(a) a conductive substrate or (b) a first conductive layer formed on a further substrate;

a non-single-crystal semiconductor laminate member formed on said conductive substrate or said first conductive layer, including at least one I-type non-single-crystal semiconductor layer and having formed therein at least on PI, NI, PIN or NIP junction; and

a second conductive layer formed on said non-single-crystal semiconductor laminate member;

wherein said I-type non-single-crystal semiconductor layer of the non-single-crystal semiconductor laminate member contains phosphorus in a low concentration of only 5×1015 atoms/cm3 or less.



4. A semiconductor photoelectric conversion device according to claim 1, 2, or 3, wherein said I-type non-single-crystal semiconductor layer of the non-single-crystal semiconductor laminate member is formed of silicon, germanium or Six Ge1-x (0<x<1).

5. A semiconductor photoelectric conversion device according to claim 4, wherein said I-type non-single-crystal semiconductor layer of the non-single-crystal semiconductor laminate member contains hydrogen or a halogen as a recombination center neutralizer.

Description:

BACKGROUND OF THE INVENTION

1. Field of the Invention

The present invention relates to improvement in or relating to a semiconductor photoelectric conversion device which has a conductive substrate or a first conductive layer formed on a suitable substrate, a non-single-crystal semiconductor laminate member formed on the conductive substrate or the first conductive layer, including at least one I-type non-single-crystal semiconductor layer and having formed therein at least one PI, NI, PIN or NIP junction, and a second conductive layer formed on the non-single-crystal semiconductor laminate member.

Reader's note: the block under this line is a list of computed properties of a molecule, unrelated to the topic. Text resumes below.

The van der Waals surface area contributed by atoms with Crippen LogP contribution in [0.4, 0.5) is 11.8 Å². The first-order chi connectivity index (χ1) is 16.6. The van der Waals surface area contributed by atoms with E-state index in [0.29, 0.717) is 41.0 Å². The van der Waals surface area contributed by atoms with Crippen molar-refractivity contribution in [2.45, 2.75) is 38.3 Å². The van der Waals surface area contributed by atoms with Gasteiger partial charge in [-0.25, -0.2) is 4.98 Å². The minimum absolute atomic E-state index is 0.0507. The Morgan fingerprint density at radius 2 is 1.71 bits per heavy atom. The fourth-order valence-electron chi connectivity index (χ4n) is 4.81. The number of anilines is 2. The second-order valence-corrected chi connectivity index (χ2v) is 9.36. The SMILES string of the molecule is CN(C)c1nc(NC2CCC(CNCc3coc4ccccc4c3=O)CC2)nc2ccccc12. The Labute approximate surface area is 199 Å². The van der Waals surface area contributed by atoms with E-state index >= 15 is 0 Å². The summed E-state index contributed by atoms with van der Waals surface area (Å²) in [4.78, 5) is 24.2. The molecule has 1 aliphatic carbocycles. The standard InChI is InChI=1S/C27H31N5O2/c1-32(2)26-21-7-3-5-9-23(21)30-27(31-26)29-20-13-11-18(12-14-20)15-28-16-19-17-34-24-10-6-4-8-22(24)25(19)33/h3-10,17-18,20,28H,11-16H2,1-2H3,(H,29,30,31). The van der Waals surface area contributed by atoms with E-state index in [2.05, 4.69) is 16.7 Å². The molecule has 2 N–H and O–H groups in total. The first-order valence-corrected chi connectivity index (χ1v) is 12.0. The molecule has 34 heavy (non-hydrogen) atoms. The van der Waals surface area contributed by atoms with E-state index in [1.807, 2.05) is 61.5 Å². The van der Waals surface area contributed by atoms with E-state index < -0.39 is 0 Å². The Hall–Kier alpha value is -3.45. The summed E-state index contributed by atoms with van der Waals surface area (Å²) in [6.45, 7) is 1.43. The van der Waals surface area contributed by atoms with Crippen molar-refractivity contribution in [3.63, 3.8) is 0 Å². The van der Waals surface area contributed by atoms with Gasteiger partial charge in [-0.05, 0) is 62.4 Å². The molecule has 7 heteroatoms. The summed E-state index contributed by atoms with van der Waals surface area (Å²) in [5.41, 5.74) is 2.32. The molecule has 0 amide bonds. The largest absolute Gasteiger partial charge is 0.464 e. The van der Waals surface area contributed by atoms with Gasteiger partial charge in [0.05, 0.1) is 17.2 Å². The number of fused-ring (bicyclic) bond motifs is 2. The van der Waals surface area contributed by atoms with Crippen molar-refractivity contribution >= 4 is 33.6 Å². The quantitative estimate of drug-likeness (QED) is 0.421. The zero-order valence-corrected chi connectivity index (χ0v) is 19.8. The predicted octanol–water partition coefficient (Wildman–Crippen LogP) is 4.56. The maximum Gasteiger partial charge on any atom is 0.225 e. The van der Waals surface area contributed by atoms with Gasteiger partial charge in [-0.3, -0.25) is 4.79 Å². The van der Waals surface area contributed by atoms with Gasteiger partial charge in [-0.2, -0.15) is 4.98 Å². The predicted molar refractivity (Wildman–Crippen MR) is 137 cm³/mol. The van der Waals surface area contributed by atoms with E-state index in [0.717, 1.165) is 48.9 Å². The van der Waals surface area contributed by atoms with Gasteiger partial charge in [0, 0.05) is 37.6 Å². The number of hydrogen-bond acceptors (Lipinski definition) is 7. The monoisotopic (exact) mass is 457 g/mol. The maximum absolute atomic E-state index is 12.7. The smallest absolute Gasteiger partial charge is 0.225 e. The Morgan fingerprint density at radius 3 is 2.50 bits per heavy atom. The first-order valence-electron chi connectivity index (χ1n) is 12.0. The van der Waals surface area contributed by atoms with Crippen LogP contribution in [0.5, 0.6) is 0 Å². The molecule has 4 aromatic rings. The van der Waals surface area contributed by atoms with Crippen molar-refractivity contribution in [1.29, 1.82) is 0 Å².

2. Description of the Prior Art

Heretofore there have been proposed a variety of semiconductor photoelectric conversion devices of the type that has a conductive substrate or a first conductive layer formed on a suitable substrate, a non-single-crystal semiconductor laminate member formed on the conductive substrate or the first conductive layer, including at least one I-type non-single-crystal semiconductor layer and having formed therein at least one PI, NI, PIN OR NIP junction, and a second conductive layer formed on the non-single-crystal semiconductor laminate member.

In the semiconductor photoelectric conversion device of such a structure, the I-type non-single-crystal semiconductor layer has a function of generating photo carriers corresponding to the incidence thereon of light. The I-type non-single-crystal semiconductor layer contains hydrogen or a halogen as a recombination center neutralizer, by which are neutralized recombination centers which would otherwise exist in large quantities since the I-type non-single-crystal semiconductor layer is formed of a non-single-crystal semiconductor. This prevents that photo carriers created in the I-type non-single-crystal semiconductor layer are lost by their recombination.

The conventional semiconductor photoelectric conversion devices of this kind have a photoelectric conversion efficiency as low as 8% or less.